Date of Award

2014

Degree Type

Thesis

Degree Name

Master of Science

School

Medical Sciences

Faculty

Faculty of Health, Engineering and Science

First Advisor

Professor Ralph Martins

Second Advisor

Dr Veer Gupta

Third Advisor

Associate Professor Giuseppe Verdile

Abstract

Alzheimer’s disease (AD) is increasing in prevalence due to increasing lifespan and altered lifestyle. It is the fourth major cause of death in Western countries, resulting in significant economic and social impact (Von Strauss, et al., 1999; Goate, 1997). There are no blood biomarkers currently accepted for the diagnosis of AD, and the identification of suitable biomarkers would eventually reduce the necessity for invasive, expensive and slow diagnostic procedures, as well as facilitate prognostic studies. An AD blood test would decrease the need for delaying diagnosis due to ambivalent presentation, and allow therapeutic intervention to commence at an earlier and more functional stage for the sufferer, thereby maximising the benefits of treatment. It is also feasible that a blood biomarker would be of use in the development of therapeutic treatments, which are currently inadequate.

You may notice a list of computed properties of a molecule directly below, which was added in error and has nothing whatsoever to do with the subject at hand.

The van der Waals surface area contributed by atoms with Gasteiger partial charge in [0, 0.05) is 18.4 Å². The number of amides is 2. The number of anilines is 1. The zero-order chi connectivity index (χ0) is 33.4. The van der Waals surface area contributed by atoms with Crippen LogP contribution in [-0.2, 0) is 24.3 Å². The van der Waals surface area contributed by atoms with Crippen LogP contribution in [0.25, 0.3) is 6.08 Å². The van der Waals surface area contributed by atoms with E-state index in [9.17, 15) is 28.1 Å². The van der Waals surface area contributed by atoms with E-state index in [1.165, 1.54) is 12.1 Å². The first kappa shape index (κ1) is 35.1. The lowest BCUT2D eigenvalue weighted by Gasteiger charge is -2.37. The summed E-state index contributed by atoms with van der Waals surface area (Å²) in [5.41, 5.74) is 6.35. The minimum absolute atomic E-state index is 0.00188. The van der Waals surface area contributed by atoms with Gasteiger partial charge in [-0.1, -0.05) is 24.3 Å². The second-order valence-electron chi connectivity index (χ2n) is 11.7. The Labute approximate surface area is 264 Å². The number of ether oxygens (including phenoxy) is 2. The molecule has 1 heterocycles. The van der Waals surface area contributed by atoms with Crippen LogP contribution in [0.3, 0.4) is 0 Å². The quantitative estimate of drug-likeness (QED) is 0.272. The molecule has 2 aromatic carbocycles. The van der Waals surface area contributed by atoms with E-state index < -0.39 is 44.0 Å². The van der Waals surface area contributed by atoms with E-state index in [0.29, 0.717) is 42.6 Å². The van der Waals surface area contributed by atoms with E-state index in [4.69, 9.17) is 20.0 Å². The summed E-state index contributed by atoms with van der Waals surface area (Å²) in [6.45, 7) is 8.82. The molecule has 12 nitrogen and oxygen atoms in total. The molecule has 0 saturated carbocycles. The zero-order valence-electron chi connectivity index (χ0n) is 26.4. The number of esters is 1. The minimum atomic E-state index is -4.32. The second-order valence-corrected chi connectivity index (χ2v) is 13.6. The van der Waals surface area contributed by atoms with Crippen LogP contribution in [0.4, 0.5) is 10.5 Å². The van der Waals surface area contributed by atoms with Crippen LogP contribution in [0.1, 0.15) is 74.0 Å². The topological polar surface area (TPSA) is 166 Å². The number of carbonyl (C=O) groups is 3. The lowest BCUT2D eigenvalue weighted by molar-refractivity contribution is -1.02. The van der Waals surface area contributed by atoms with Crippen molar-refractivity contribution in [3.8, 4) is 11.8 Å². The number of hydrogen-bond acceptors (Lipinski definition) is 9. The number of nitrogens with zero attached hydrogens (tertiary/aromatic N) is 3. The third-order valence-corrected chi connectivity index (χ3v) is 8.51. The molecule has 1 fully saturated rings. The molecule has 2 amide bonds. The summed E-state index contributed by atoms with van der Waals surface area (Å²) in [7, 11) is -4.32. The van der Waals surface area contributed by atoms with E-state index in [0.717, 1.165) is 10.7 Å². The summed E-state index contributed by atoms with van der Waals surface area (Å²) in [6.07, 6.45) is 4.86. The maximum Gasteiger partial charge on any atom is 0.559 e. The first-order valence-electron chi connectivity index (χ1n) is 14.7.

Numerous studies have suggested that hyperinsulinemia and type II diabetes (DM2) significantly increase the risk of developing Alzheimer’s disease (AD). Therefore, much research interest has been aimed recently toward determining the putative common mechanisms of these conditions. One enzyme which has been implicated in both AD and DM2 is insulin degrading enzyme (IDE). This project focuses largely on the characterisation of plasma IDE expression and catalytic activity, to help determine potential role/s of IDE in the development of AD, and the suitability of IDE as an AD biomarker. Evidence is also provided to support the concept that IDE impairments may be the common factor that links AD, hyperinsulinemia and DM2.

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